Halloween's coming up and we're here for it! It's that season when you and your pet can flex your best fall fits, binge on treats, and get into a spooky mood.
If you're excited about the idea of getting your dog or cat in on this action, we got you. Let's make sure they have a blast while keeping things chill.
Mapping out the scene
Thinking about your trick-or-treat route? It's all about balance.
You'll want to be out long enough to get the whole Halloween experience, but not so long that your soulful sidekick starts to hit their limit.
Maybe think of a "figure-8" route, with your crib at the center. If your dog's looking like they're over it halfway, you can let them chill at home while you finish round two.
People and other pups
You know your dog's energy. Some are all about meeting new people and their pets, and others, well...not so much.
If your dog is a bit more antisocial, maybe reconsider the trick-or-treat plan. And even if you have a dog-friendly dog, if a house is giving off "we have a territorial dog inside" vibes, maybe hang back with your pet while the rest of the gang grabs the goodies.
Pack the essentials
Even if your dog's channeling a superhero, they've still got their usual needs. Hitting a few houses or going all out, don't forget water for your pup (a sports-top bottle does the trick).
And remember, candy's a no-go for them. Chocolate? Big nope. Instead, pack some DIY dog treats so they don’t feel left out. Oh, and since walks are basically "let's find a spot" time, keep those waste bags on hand.
When you're picking out that killer costume for your pup, make sure it's the right fit. Too tight and you risk making your dog unhappy and uncomfortable. They need to move, breathe, and, of course, take those essential pee breaks.
If the costume's on point, but not really reflective, make sure it's visible enough for those late-night drivers. You can add a reflective patch to make things extra safe.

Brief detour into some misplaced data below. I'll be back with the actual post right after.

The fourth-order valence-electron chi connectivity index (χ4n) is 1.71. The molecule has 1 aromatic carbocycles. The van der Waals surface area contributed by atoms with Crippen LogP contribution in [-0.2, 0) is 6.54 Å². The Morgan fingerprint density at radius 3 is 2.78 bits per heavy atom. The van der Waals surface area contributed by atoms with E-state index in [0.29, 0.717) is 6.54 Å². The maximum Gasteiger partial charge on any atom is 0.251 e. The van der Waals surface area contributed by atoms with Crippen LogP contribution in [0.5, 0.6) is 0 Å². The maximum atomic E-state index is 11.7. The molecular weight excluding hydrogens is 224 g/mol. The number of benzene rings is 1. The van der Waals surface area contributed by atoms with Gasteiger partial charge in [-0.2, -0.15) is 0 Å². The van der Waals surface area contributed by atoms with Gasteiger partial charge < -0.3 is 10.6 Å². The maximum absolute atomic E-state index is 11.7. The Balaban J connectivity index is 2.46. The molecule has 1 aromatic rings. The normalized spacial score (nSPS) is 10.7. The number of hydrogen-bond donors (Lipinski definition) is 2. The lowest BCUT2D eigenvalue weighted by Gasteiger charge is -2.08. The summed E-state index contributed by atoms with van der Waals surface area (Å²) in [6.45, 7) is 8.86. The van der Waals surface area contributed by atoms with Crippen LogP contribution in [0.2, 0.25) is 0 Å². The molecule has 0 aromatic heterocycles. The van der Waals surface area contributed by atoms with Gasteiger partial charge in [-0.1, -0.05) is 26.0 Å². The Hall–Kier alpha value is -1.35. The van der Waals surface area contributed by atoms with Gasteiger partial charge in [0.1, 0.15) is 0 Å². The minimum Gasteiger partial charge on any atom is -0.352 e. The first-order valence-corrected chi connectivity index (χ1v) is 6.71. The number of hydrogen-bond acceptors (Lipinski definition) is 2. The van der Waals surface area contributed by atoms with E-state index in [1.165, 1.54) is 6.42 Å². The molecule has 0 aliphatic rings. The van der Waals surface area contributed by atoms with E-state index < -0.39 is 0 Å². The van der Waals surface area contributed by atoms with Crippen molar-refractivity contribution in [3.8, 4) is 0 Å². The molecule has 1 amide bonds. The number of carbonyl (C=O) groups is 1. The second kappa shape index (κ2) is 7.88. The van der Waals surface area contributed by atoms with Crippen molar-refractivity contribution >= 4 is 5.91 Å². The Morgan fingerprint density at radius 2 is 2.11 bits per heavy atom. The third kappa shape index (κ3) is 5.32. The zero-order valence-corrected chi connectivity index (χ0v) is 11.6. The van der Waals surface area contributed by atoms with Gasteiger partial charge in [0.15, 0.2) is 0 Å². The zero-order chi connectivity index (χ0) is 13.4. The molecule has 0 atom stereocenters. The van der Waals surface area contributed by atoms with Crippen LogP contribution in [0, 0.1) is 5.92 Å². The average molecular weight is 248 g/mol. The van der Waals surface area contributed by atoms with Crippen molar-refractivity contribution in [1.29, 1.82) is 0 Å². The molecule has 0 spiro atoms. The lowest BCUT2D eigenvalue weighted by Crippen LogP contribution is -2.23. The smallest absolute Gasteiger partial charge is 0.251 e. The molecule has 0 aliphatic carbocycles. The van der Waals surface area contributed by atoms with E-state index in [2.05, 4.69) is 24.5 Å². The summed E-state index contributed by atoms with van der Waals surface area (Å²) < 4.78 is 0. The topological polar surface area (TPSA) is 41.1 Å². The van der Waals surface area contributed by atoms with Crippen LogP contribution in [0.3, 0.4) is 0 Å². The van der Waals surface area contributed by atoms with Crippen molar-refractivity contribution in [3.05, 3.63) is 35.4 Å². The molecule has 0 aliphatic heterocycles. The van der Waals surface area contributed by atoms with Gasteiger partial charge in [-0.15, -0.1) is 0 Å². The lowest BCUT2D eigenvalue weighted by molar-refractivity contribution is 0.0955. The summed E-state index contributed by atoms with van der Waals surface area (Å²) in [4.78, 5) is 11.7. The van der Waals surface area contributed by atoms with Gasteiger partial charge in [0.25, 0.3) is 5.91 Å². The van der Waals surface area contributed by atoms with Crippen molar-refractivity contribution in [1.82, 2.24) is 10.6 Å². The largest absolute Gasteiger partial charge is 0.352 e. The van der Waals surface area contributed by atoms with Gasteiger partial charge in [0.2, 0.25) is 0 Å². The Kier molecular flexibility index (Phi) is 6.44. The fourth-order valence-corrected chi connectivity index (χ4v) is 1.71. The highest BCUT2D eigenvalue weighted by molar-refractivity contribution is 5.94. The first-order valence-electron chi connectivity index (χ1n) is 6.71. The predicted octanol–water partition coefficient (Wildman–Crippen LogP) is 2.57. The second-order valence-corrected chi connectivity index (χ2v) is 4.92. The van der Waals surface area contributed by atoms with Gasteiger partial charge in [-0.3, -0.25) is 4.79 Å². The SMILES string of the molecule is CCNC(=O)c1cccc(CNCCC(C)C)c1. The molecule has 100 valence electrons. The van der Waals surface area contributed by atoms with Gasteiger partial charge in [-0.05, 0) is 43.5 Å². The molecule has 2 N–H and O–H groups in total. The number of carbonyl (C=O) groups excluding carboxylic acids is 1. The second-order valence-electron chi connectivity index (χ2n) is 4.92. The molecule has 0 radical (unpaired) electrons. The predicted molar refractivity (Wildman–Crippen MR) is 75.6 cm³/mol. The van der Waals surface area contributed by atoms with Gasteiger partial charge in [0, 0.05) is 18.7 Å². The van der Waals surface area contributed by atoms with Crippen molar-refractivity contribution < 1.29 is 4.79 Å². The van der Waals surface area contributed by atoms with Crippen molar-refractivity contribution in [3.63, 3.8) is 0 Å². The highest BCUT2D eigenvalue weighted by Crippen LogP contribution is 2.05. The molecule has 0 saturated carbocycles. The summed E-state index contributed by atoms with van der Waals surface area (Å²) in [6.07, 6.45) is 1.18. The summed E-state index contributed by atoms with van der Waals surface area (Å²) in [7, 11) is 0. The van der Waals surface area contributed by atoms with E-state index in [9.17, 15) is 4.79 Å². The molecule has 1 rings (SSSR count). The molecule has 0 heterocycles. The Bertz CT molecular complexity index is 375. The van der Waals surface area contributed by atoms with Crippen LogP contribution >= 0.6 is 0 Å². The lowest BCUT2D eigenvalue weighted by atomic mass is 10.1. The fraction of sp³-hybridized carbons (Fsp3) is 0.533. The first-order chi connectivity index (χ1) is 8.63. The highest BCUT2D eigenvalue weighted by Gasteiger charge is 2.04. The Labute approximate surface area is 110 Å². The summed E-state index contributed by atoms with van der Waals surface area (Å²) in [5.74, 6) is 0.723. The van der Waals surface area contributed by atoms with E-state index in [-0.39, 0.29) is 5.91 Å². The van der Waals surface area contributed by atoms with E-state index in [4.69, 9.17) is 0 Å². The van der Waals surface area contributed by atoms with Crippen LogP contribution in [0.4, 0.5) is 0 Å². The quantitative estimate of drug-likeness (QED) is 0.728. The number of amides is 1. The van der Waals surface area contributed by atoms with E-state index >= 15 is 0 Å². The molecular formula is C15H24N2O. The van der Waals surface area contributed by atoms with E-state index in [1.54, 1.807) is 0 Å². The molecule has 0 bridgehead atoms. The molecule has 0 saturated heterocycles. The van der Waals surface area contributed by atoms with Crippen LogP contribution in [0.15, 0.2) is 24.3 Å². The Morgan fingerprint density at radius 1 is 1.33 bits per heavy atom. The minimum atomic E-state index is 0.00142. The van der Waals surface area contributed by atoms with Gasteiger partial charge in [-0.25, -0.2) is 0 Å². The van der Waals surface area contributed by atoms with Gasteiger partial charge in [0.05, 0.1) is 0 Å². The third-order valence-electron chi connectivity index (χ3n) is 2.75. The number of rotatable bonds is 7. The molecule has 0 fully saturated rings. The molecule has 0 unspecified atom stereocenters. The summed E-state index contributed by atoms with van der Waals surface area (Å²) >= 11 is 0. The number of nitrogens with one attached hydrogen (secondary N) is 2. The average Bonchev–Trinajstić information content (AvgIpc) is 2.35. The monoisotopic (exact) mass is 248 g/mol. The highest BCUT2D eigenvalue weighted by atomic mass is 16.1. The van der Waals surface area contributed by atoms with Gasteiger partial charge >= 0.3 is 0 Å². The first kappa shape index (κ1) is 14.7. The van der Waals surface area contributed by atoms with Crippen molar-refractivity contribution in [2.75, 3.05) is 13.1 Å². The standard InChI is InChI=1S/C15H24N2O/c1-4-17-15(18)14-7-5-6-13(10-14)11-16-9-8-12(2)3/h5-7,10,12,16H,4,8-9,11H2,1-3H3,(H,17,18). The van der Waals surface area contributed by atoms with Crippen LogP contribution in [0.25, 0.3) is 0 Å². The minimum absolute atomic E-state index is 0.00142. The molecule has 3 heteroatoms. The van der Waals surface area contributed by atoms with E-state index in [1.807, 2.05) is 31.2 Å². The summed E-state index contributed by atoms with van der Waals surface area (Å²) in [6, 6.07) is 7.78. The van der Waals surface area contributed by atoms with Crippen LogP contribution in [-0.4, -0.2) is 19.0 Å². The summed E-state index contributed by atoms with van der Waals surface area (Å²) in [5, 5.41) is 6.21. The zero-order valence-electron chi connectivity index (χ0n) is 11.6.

And as always, leashes are non-negotiable, even on Halloween.
Heads up! While you may be downing chocolates and licorice, that stuff's off-limits for dogs. And while some candies might not be the end of the world for them, they're not really the best choice.
Keep the sugary goodies out of reach, and maybe whip up a dog-safe treat so your pup doesn’t feel FOMO.
What about those cool cats?
You've seen those Instagram posts of cats on leashes looking all majestic and you're thinking, "Why should dogs have all the fun?" Well, before you decide to let your kitty join the Halloween parade, there are a few things to consider.
First, cats are way more sensitive to new environments than dogs. The whole trick-or-treat scene — with its wild costumes, unfamiliar noises, and unpredictable movements — can be a sensory overload for them. Plus, not every feline is cool with being on a leash, especially if they’re not used to it. It can be more stressful than fun.
However, if your cat is already leash-trained and you feel they're chill enough to handle the scene, do a quick test run in a quieter environment first. If they seem relaxed, you might give it a go. But keep things short and always be ready to head home if they're showing signs of stress.
And, uh, remember those dogs out trick-or-treating? They can be a wild card. Even if they're usually cool with cats, the excitement of the night can throw things off. So, always be on the lookout and keep some distance just to be safe.
Lastly, if you decide to let your cat join in, make sure their costume (if they're rocking one) is comfy and doesn’t restrict movement. And like with dogs, visibility is key. You want everyone to see your festive feline strutting their stuff!
So, whether your cat's relaxing at home or joining in on the moonlit prowl, make sure they're having as much fun as you are.
Alright, now that you're prepped, go own that Halloween scene! Here's to a night that’s all treat, no trick for you and your costumed copilot.
Cecily Kellogg is a pet lover who definitely has crazy cat lady leanings. Her pets are all shelter rescues, including the dog, who is scared of the cats. She spent eight years working as a Veterinary Technician before becoming a writer. Today she writes all over the web, including here at Figo.